CUHK ISEIS Supports Disaster Reduction Training Programme for Pacific Island Countries and Least Developed Nations
Upon the invitation of The United Nations Economic and Social Commission for Asia and the Pacific (ESCAP), Prof. Lin Hui, director of Institute of Space and Earth Information Science (ISEIS) of The Chinese University of Hong Kong (CUHK), recently visited Palau and Papua New Guinea (PNG) right after the latter was hit by an earthquake, to offer training to government officers on remote sensing and GIS technologies for disaster damage reduction. Officers of the two countries highly appreciated the timely support from UN ESCAP and CUHK. Vice President Kerai Mariur of Repulic Palau received Professor Lin and UN officers who conducted the training programme.
In face of global climate change, Pacific Island Countries and some other least developed countries urgently need satellite remote sensing and GIS technologies to monitor typhoons, storm rain, landslides, sea level rising, volcano, earthquakes, storm surges and tsunamis. ESCAP is now actively managing related resources from member countries and regions to support these countries, including training personnel to use advanced satellite remote sensing and GIS technologies, providing hardware and software of related information systems for disaster reduction, and building up national disaster reduction infrastructure to enhance their capacity of early disaster warning.
Professor Lin said, ‘We can help reduce the pressure of emergency responses to disasters on international society by enhancing the capacity of all nations in disaster reduction. As a citizen of the global village, CUHK is obligated to shoulder the responsibility to let the younger generation understand the significance of international cooperation.’ During his visit, Professor Lin met with PNG officers who are in charge of land planning to discuss the national agenda on land planning and the importance of satellite remote sensing. PNG has a bigger territory than Japan but its population is less than 10% of the latter. People there are living sparsely across the country with 600 different dialects. Various disasters such as earthquakes and volcanic eruptions are frequent. Fast image-based geographic information acquisition can help the country get the latest disaster information and timely emergency support.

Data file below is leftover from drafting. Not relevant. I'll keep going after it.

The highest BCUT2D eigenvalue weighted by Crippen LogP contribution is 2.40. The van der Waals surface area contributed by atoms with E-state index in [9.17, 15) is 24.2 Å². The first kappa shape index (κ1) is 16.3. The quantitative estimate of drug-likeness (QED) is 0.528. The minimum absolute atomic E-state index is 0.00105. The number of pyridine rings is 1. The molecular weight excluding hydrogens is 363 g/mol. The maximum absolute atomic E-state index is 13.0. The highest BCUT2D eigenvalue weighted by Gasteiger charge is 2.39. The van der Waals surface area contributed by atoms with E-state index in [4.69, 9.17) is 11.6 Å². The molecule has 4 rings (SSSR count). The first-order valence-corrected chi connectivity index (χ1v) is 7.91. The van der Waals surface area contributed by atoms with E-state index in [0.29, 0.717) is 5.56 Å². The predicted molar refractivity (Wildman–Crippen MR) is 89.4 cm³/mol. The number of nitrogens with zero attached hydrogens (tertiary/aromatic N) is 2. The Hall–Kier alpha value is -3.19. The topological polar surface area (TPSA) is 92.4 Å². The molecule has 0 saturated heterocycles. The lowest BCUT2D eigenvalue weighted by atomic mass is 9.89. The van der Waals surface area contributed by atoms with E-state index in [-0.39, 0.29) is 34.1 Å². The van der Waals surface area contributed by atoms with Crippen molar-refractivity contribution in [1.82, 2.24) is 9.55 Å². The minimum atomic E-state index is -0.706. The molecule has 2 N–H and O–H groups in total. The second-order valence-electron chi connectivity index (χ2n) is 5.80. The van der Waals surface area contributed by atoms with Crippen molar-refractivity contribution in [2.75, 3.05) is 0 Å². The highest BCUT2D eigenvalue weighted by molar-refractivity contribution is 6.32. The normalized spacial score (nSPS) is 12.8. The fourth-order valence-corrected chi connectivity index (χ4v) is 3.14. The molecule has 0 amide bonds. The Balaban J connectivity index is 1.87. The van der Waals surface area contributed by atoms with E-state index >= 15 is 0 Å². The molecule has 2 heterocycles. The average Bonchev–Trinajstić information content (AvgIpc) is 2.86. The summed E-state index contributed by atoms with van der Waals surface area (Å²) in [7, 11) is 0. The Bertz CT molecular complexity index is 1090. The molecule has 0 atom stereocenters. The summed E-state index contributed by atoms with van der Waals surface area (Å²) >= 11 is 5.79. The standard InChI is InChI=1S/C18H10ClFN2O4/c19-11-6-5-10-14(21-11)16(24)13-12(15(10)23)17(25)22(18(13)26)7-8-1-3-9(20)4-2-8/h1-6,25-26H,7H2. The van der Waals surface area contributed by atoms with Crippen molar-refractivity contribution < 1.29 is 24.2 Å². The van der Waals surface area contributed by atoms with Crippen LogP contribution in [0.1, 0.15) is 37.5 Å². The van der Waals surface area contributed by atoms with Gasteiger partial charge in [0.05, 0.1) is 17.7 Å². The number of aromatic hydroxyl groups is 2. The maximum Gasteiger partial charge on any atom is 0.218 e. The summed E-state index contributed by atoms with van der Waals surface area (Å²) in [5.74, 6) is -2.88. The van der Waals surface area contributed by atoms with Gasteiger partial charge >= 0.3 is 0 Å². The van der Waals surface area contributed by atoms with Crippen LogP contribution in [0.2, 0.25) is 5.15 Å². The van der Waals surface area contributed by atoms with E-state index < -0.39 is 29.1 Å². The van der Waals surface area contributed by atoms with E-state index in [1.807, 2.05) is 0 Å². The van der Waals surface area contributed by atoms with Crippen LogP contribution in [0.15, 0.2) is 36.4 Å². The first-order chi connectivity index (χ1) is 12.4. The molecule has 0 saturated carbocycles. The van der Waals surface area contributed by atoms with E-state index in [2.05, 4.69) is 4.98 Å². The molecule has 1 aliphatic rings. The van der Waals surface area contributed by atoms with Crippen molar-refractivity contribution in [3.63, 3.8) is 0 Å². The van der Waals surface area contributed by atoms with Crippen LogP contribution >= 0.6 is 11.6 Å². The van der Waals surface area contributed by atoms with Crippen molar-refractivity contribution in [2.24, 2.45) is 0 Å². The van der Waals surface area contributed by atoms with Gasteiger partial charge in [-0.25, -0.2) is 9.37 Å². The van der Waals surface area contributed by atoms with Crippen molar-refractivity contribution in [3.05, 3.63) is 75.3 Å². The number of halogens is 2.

Dr. Xuan Zengpei, Director, ICT and Disaster Risk Reduction Division of ESCAP, and coordinator of this training programme, hoped that the Hong Kong government and CUHK will support further by organizing international training programmes on satellite remote sensing and GIS for disaster and risk reduction in ISEIS to train related professionals for the southern Pacific Island Countries and other least developed countries.
Founded in 1947, ESCAP is the largest regional development arm of the United Nations for the Asia-Pacific region, which consists of 53 national members including mainland China, USA, Russia, Japan, India, Australia, Singapore, South Korea, Thailand, Vietnam, Pakistan and nine associate members including Hong Kong and Macao SAR governments. The Satellite Remote Sensing, GIS and Satellite Navigation Working Group under ESCAP has its Hong Kong governmental contact point at Hong Kong Observatory while its non-governmental contact point is ISEIS of CUHK. ISEIS is the Hong Kong base of China National Remote Sensing Center. With the long term support from Ministry of Science and Technology of China and Innovation Technology Commission of HKSAR Government, ISEIS has built up the Hong Kong Satellite Receiving Station which is a part of the national earth observation network of China. ISEIS has developed a unique research and teaching environment that has attracted outstanding researchers and students in the field of remote sensing and GIS. With the generous donations from Hong Kong Yuen Yuen Institute and other private funding sources, ISEIS also provided training to students from western China, nurturing 12 master graduates in four phases. These students have returned to Tibet, Xinjiang, Inner Mongolia and Gansu and some of them are playing an active role in developing remote sensing technologies, contributing to environmental protection and disaster monitoring in their homeland.